In terms of a contested divorce, there are four processes that take place in order to reach a conclusion of your case.
The first stage involves an initial case workup where we will have you complete an initial questionnaire and then gather some documents, a whole host of things including bank statements, title work for your home and such. That will allow us to fully understand the nature of your marital estate and so forth.
Beyond that, we will prepare the initial summons and petition for dissolution. Those are the initial pleadings in a divorce and we will have your spouse served with those documents. Once those documents are served, we will prepare an affidavit of service and then file those with the district court. The clerk will assign a judge to your file and then they’ll set that on for the first appearance in your case.
That first appearance is called an initial case management conference; an ICMC and the purpose of that conference is to just sit down with the judge on a more informal basis and have a conversation about the nature of your case. Usually, we receive a referral to something called early neutral evaluation.
It’s a court-approved program that allows the litigants to sit down with counsel and talk about the facts of your case. Once that evaluator has a chance to digest all that information, he or she will give us their opinion about what they think a range of likely outcomes is.
Once we have that input it’s confidential and non-binding. It has no precedential value, but once we hear what they have to say, we will take some time then to negotiate and about 80% of the time cases do resolve through that process so it’s a significant savings in terms of fees and costs and time if we can reach an agreement through that.
If we’re unable to reach an agreement through that early neutral evaluation process, then a more traditional approach to litigation will occur. That will involve a couple of things. First, in some instances we need to file a motion for temporary relief. That’s a request either party can make for some sort of either allocation of financial resources or a temporary custody of children pending a final conclusion in your case.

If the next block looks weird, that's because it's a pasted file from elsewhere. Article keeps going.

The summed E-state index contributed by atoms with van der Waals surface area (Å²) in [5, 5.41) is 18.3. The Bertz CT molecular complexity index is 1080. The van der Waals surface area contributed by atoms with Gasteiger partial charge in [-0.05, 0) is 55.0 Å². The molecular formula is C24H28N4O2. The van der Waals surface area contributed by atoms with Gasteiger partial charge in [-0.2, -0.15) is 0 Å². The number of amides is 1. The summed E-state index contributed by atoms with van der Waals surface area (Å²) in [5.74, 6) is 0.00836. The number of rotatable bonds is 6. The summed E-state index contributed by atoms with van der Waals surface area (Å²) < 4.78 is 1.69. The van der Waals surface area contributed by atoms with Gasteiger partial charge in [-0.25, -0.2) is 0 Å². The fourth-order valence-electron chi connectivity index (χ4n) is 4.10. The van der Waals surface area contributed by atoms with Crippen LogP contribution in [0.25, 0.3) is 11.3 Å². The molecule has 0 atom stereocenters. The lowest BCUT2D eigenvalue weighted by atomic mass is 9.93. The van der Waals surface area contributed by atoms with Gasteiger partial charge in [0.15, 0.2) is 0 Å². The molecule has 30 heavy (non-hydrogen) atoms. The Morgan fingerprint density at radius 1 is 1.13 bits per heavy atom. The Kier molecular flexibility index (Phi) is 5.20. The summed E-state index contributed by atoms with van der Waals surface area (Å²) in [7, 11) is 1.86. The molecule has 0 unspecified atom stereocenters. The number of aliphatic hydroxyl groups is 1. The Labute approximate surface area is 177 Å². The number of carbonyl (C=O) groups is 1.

Once that happens, we also have an opportunity to more fully and informally gather information from your spouse through a process called discovery. We may take their deposition. We may send out a formal request for answers to questions. Those are called interrogatories or a request for production of certain documentation.
During that discovery phase, we’re also likely to retain any necessary experts, be it a custody evaluator or a business appraiser or a real estate appraiser or someone else to help us, an accountant maybe run cashflow scenarios in terms of alimony in an effort to fully prepare your case and get all of the facts out on the table in anticipation of a trial.
Prior to a trial there, there’s a pretrial conference. We have a chance to meet with the judge and talk with he or she about what issues remain in dispute and once the court understands what those issues are, the court may send us one more time to something called a moderated settlement conference. It’s a lot like that early neutral evaluation process except it happens on the brink of trial instead of very early in the case.
A good number of cases still resolved through that process, but those that don’t will find their way to the courtroom in the form of a trial.
A trial is the last or partially last phase of the process. I say partially because once the trial is over and the court renders a decision, either party has the right to appeal.
That process can take about a year or so to run its course, and again, about 95% of the time, the cases that we handle do not require a trial. So the approach that we take is to avoid that at all costs, but we’re certainly prepared to take your matter to trial if necessary.